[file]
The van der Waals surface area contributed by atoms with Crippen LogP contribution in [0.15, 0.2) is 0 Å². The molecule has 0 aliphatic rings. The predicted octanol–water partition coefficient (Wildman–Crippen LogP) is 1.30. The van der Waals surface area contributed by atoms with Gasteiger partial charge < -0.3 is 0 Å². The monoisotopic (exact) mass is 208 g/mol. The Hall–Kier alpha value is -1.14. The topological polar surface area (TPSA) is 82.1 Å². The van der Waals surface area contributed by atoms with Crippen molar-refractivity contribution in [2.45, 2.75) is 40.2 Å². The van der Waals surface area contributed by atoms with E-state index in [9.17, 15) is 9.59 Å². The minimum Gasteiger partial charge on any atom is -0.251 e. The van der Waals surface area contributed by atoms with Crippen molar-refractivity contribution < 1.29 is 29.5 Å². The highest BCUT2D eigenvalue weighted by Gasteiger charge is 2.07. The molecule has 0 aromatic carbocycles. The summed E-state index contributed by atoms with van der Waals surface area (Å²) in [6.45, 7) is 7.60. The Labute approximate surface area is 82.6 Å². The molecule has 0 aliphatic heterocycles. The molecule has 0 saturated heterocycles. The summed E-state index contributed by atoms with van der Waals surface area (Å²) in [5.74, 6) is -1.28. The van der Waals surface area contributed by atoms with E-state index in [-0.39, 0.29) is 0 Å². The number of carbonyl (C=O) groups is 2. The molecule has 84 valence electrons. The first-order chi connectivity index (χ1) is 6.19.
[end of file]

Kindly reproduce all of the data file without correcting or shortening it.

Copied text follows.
The van der Waals surface area contributed by atoms with Crippen LogP contribution in [0.15, 0.2) is 0 Å². The molecule has 0 aliphatic rings. The predicted octanol–water partition coefficient (Wildman–Crippen LogP) is 1.30. The van der Waals surface area contributed by atoms with Gasteiger partial charge < -0.3 is 0 Å². The monoisotopic (exact) mass is 208 g/mol. The Hall–Kier alpha value is -1.14. The topological polar surface area (TPSA) is 82.1 Å². The van der Waals surface area contributed by atoms with Crippen molar-refractivity contribution in [2.45, 2.75) is 40.2 Å². The van der Waals surface area contributed by atoms with E-state index in [9.17, 15) is 9.59 Å². The minimum Gasteiger partial charge on any atom is -0.251 e. The van der Waals surface area contributed by atoms with Crippen molar-refractivity contribution < 1.29 is 29.5 Å². The highest BCUT2D eigenvalue weighted by Gasteiger charge is 2.07. The molecule has 0 aromatic carbocycles. The summed E-state index contributed by atoms with van der Waals surface area (Å²) in [6.45, 7) is 7.60. The Labute approximate surface area is 82.6 Å². The molecule has 0 aliphatic heterocycles. The molecule has 0 saturated heterocycles. The summed E-state index contributed by atoms with van der Waals surface area (Å²) in [5.74, 6) is -1.28. The van der Waals surface area contributed by atoms with E-state index in [-0.39, 0.29) is 0 Å². The number of carbonyl (C=O) groups is 2. The molecule has 84 valence electrons. The first-order chi connectivity index (χ1) is 6.19.